They are indeed the Hawaiian Chieftain and the Lady Washington. I had the privilege of sailing aboard the Chieftain in June of this year. Beautiful ship!
For those who enjoy their coastal history, the original Lady Washington ship was one of the early trading ships that introduced white-man to the Haida at Haida Gwaii.
The white guys were looking for sea otter pelts, and the the natives had a shame/honour culture that the white guys didn't understand.
The result: an ill-fated raid by the Haida on the Lady Washington, resulting in a harsh Haida defeat (ie. many Haida killed) by the Lady Washington crew.
Here's a poem or song written about it:
Bold Northwestern Man
Come all ye bold Northwestmen, who plough the raging main, Come listen to this tragedy, while I relate the same; 'Twas on the Lady Washington at Cowper where she lay And by Queen Charlotte's Islands in North America.
'Twas on November the 2nd day, in 1791, The natives of this country on board of us did come; And then to buy their furs of them, our captain did begin, But mark what followed after, before it long had been.
Up upon our quarter deck, our gun chest there did stand, The keys they being left in them, by our gunner's careless hand; The natives they perceiving, thought our ship to make a prize, Thinking we had no other means for to protect our lives.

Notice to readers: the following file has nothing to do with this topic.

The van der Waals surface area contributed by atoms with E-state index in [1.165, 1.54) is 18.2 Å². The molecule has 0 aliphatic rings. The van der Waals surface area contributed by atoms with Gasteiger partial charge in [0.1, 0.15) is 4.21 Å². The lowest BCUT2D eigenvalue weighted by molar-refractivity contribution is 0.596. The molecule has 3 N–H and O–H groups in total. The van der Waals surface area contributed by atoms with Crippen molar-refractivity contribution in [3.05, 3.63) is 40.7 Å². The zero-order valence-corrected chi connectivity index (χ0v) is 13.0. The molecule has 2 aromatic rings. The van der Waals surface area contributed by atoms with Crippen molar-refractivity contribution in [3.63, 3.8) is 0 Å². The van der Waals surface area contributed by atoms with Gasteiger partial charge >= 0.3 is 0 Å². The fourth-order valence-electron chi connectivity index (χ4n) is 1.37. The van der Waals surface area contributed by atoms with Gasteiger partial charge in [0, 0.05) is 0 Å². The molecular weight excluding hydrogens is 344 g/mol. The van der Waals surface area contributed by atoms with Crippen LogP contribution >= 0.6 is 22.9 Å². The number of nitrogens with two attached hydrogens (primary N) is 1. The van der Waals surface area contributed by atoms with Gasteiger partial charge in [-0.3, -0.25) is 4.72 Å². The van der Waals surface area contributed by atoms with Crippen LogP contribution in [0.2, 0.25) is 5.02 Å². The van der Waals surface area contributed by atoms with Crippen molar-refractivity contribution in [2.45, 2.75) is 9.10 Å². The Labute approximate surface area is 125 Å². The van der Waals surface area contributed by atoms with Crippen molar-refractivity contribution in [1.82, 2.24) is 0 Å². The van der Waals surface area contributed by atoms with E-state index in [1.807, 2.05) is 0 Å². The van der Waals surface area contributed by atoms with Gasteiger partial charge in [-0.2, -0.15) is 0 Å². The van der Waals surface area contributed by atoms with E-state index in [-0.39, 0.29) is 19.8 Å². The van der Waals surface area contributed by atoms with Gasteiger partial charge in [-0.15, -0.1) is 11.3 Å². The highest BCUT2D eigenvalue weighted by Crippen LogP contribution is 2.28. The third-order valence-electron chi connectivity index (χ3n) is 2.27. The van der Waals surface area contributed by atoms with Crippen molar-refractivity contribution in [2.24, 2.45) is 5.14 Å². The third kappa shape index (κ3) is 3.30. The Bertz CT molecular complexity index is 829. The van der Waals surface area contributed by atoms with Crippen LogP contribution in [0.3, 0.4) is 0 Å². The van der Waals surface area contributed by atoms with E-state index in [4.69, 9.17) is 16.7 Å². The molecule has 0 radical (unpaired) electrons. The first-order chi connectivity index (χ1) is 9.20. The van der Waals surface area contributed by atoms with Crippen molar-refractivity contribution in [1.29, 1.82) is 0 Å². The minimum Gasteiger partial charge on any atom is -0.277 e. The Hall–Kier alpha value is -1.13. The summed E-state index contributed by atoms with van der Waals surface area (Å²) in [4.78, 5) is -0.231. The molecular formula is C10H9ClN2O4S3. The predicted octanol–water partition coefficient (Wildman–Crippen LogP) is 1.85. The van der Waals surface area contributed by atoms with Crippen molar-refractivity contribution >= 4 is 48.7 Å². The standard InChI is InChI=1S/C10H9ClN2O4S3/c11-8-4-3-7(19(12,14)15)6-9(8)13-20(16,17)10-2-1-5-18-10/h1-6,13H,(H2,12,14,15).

Up upon our quarter deck, our captain there did stand, With 12 of those bold savages with knives drawn in their hands; All pointing at his body, ready to run him through, If we should offer to resist--Great God! What could we do?
Then into our cabin, straightway we did repair, But to our sad misfortune, no arms could we find there, Except it were two pistols, one gun and two broadswords, And immediately it was agreed; "fight them off!" it was the word.
Our powder we got ready in our gun room openly, Our souls we did commit to God, our bodies to the clay; All standing in o;ne cabin waiting for a sign, But there could no sign be given for fear we should be slain.
Then with what few arms we had, we rushed on them with mainm, And by our being spirited, the quarter deck did gain; And the number that we killed of them was seventy and odd, And as many more were wounded, as since we've understood.
Come all ye bold Northwestmen, wherever you may be, Trust not an Indian savage in North America; For they are all so desirous, your shipping to obtain, That they never will leave it off till most of them are slain.
I just scanned in a bunch of old pictures I have of a trip I did with my family back in 1986 when I was just a teenager. We went to Fiji for the Christmas holiday which was very cool. These photos were taken by my step-dad and uncle., so without further delay, here is Fiji in 1986. Enjoy!
Flying on a Britten-Norman Islander from Nadi (the main international airport in Fiji) to Malolo Lailai, the island you see in front. We then took a boat to our resort, Club Naitasi, on Malolo Island, the larger far island in the photo
The airstrip at Malolo Lailai
Our plane (Sunflower Airlines) preparing for takeoff on it's return flight back to Nadi